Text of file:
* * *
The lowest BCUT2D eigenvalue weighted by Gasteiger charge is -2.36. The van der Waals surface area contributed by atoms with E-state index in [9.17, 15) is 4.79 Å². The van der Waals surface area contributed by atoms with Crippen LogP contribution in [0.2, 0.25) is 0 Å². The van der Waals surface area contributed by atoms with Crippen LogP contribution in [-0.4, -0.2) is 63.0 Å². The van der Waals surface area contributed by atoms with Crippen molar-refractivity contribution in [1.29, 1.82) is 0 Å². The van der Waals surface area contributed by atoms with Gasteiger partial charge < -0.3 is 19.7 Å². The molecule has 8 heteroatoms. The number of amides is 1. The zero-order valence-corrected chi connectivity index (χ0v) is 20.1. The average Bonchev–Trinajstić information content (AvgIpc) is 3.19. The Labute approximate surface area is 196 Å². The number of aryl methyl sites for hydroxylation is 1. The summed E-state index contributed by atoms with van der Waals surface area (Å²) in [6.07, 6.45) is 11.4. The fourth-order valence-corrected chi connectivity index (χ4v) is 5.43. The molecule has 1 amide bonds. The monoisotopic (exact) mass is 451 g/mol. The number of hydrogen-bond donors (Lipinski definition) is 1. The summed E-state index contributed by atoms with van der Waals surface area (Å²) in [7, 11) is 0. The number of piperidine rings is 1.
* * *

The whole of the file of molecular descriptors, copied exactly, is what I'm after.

The lowest BCUT2D eigenvalue weighted by Gasteiger charge is -2.36. The van der Waals surface area contributed by atoms with E-state index in [9.17, 15) is 4.79 Å². The van der Waals surface area contributed by atoms with Crippen LogP contribution in [0.2, 0.25) is 0 Å². The van der Waals surface area contributed by atoms with Crippen LogP contribution in [-0.4, -0.2) is 63.0 Å². The van der Waals surface area contributed by atoms with Crippen molar-refractivity contribution in [1.29, 1.82) is 0 Å². The van der Waals surface area contributed by atoms with Gasteiger partial charge < -0.3 is 19.7 Å². The molecule has 8 heteroatoms. The number of amides is 1. The zero-order valence-corrected chi connectivity index (χ0v) is 20.1. The average Bonchev–Trinajstić information content (AvgIpc) is 3.19. The Labute approximate surface area is 196 Å². The number of aryl methyl sites for hydroxylation is 1. The summed E-state index contributed by atoms with van der Waals surface area (Å²) in [6.07, 6.45) is 11.4. The fourth-order valence-corrected chi connectivity index (χ4v) is 5.43. The molecule has 1 amide bonds. The monoisotopic (exact) mass is 451 g/mol. The number of hydrogen-bond donors (Lipinski definition) is 1. The summed E-state index contributed by atoms with van der Waals surface area (Å²) in [7, 11) is 0. The number of piperidine rings is 1.